What if people think I’m a gold digger? What does it say about me that I’m not dating a fellow 20-something? What if my mom disowns me? Does this mean I have daddy issues? All these stereotypes, stigmas, and opinions we see and read in the media–perpetuated by pop culture—most of which are formed by people who have never once been in a relationship with someone particularly older or younger than they are. We internalize these assumptions and accusations as facts—at least I did.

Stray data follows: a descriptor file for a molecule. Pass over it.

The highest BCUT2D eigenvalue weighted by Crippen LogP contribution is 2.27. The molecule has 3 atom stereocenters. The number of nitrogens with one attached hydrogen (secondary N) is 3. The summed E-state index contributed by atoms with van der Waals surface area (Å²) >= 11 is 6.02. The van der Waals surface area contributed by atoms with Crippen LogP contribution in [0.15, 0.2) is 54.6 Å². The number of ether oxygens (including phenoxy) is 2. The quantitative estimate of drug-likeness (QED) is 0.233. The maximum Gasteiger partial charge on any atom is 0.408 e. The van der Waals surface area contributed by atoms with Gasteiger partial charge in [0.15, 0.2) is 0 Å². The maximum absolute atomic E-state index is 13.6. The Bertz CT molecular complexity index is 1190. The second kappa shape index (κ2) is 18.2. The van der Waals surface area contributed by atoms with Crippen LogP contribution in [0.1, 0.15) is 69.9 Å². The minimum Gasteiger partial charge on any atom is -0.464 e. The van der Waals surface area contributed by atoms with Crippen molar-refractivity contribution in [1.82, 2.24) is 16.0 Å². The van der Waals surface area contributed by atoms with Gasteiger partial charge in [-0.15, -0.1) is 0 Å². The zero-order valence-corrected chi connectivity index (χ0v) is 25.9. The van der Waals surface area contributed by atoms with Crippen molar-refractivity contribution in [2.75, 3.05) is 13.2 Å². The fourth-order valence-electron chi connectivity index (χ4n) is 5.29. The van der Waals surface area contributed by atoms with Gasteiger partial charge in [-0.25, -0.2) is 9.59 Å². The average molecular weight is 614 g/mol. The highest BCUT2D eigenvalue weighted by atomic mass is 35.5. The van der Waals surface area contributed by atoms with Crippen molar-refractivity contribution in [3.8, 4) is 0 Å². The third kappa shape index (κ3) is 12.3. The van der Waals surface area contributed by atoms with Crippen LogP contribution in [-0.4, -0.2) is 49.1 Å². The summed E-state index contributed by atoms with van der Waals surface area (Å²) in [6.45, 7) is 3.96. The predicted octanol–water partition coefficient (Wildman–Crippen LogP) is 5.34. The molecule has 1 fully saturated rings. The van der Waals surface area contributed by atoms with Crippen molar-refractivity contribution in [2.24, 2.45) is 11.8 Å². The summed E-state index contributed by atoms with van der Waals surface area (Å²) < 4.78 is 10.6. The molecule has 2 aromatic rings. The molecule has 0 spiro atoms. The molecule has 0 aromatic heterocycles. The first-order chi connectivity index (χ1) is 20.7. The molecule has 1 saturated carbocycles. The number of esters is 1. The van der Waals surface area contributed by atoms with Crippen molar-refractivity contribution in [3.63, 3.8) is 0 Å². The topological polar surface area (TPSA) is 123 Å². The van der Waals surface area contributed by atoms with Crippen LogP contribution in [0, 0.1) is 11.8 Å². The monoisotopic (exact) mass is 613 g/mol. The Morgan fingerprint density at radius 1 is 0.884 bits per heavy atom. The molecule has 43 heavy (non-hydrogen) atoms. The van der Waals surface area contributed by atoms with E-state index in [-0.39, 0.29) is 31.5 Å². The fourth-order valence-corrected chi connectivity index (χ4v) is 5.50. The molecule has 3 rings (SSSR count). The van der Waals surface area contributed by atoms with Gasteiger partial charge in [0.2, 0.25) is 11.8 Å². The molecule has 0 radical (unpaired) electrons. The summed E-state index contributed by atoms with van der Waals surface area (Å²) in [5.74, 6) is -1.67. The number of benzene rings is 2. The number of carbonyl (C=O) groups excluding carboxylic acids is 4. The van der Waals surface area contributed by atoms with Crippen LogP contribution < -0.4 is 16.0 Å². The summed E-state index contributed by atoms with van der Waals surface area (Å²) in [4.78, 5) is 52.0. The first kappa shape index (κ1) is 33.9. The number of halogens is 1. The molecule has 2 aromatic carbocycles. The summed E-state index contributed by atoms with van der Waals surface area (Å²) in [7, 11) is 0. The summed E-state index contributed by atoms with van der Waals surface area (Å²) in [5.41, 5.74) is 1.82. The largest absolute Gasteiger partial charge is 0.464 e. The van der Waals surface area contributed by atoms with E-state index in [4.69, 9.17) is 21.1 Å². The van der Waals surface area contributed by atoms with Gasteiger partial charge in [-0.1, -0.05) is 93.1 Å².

Good, 'cause I'm totally not.Source
Good, ’cause I’m totally not.

I know that I’m independent, so why, when I first started dating my boyfriend, did hearing “Gold Digger” on the radio make me squirm in the driver’s seat of my car? I know that quality men come in all different ages, so why did I initially question my boyfriend’s single status, especially when prior to us dating, I was one of those “single people” myself? Why did I assume a woman who has supported every decision I’ve made would suddenly turn her back on me because of who I’m in love with? Despite never feeling like I missed out on having a dad when I was growing up with a single parent, why did I fear this relationship was some latent expression of “issues” I didn’t even know I had?